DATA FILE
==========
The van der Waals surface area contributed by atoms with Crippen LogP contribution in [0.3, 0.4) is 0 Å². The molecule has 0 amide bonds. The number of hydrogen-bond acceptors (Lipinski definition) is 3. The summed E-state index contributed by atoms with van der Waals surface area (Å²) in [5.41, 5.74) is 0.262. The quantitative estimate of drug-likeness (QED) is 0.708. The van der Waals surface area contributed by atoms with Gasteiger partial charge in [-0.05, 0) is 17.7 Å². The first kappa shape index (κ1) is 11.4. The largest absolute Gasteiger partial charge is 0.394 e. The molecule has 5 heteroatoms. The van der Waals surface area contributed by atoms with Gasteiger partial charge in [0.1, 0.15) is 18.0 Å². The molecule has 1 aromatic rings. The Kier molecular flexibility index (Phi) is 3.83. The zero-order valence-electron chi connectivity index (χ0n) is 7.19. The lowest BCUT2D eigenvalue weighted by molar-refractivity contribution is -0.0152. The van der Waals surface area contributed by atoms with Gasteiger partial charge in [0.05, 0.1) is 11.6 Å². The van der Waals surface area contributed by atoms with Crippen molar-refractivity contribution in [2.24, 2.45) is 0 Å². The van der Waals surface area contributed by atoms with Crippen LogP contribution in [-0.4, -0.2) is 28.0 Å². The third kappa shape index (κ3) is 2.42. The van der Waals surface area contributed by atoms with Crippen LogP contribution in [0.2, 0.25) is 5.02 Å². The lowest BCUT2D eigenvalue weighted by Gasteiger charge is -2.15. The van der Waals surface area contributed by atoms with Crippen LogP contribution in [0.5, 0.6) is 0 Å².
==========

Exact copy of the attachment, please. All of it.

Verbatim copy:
The van der Waals surface area contributed by atoms with Crippen LogP contribution in [0.3, 0.4) is 0 Å². The molecule has 0 amide bonds. The number of hydrogen-bond acceptors (Lipinski definition) is 3. The summed E-state index contributed by atoms with van der Waals surface area (Å²) in [5.41, 5.74) is 0.262. The quantitative estimate of drug-likeness (QED) is 0.708. The van der Waals surface area contributed by atoms with Gasteiger partial charge in [-0.05, 0) is 17.7 Å². The first kappa shape index (κ1) is 11.4. The largest absolute Gasteiger partial charge is 0.394 e. The molecule has 5 heteroatoms. The van der Waals surface area contributed by atoms with Gasteiger partial charge in [0.1, 0.15) is 18.0 Å². The molecule has 1 aromatic rings. The Kier molecular flexibility index (Phi) is 3.83. The zero-order valence-electron chi connectivity index (χ0n) is 7.19. The lowest BCUT2D eigenvalue weighted by molar-refractivity contribution is -0.0152. The van der Waals surface area contributed by atoms with Gasteiger partial charge in [0.05, 0.1) is 11.6 Å². The van der Waals surface area contributed by atoms with Crippen molar-refractivity contribution in [2.24, 2.45) is 0 Å². The van der Waals surface area contributed by atoms with Crippen LogP contribution in [-0.4, -0.2) is 28.0 Å². The third kappa shape index (κ3) is 2.42. The van der Waals surface area contributed by atoms with Crippen LogP contribution in [0.2, 0.25) is 5.02 Å². The lowest BCUT2D eigenvalue weighted by Gasteiger charge is -2.15. The van der Waals surface area contributed by atoms with Crippen LogP contribution in [0.5, 0.6) is 0 Å².